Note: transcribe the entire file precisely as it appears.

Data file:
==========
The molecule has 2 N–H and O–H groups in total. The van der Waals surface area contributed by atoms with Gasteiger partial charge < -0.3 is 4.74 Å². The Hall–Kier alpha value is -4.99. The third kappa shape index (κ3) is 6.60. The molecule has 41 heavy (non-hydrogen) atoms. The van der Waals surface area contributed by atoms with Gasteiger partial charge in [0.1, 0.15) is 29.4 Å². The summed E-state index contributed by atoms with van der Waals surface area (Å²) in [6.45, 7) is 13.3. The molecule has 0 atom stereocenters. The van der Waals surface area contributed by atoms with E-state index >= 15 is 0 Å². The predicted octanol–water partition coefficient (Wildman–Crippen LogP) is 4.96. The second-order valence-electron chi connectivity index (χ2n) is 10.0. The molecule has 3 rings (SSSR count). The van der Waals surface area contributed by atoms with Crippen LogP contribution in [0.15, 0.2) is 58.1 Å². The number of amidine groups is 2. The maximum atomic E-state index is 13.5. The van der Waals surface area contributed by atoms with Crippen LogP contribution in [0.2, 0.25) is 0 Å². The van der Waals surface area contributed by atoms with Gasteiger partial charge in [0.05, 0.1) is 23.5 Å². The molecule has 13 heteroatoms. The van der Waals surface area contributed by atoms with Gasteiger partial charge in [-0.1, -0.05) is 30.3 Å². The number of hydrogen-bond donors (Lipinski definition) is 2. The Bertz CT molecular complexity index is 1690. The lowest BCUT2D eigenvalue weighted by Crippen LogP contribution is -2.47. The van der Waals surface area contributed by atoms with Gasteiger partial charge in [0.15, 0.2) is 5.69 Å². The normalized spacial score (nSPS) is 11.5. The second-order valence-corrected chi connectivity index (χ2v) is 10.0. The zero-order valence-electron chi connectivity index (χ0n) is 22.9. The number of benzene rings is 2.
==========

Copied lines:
The molecule has 2 N–H and O–H groups in total. The van der Waals surface area contributed by atoms with Gasteiger partial charge < -0.3 is 4.74 Å². The Hall–Kier alpha value is -4.99. The third kappa shape index (κ3) is 6.60. The molecule has 41 heavy (non-hydrogen) atoms. The van der Waals surface area contributed by atoms with Gasteiger partial charge in [0.1, 0.15) is 29.4 Å². The summed E-state index contributed by atoms with van der Waals surface area (Å²) in [6.45, 7) is 13.3. The molecule has 0 atom stereocenters. The van der Waals surface area contributed by atoms with E-state index >= 15 is 0 Å². The predicted octanol–water partition coefficient (Wildman–Crippen LogP) is 4.96. The second-order valence-electron chi connectivity index (χ2n) is 10.0. The molecule has 3 rings (SSSR count). The van der Waals surface area contributed by atoms with Crippen LogP contribution in [0.15, 0.2) is 58.1 Å². The number of amidine groups is 2. The maximum atomic E-state index is 13.5. The van der Waals surface area contributed by atoms with Crippen LogP contribution in [0.2, 0.25) is 0 Å². The van der Waals surface area contributed by atoms with Gasteiger partial charge in [0.05, 0.1) is 23.5 Å². The molecule has 13 heteroatoms. The van der Waals surface area contributed by atoms with Gasteiger partial charge in [-0.1, -0.05) is 30.3 Å². The number of hydrogen-bond donors (Lipinski definition) is 2. The Bertz CT molecular complexity index is 1690. The lowest BCUT2D eigenvalue weighted by Crippen LogP contribution is -2.47. The van der Waals surface area contributed by atoms with Gasteiger partial charge in [0.15, 0.2) is 5.69 Å². The normalized spacial score (nSPS) is 11.5. The second-order valence-corrected chi connectivity index (χ2v) is 10.0. The zero-order valence-electron chi connectivity index (χ0n) is 22.9. The number of benzene rings is 2.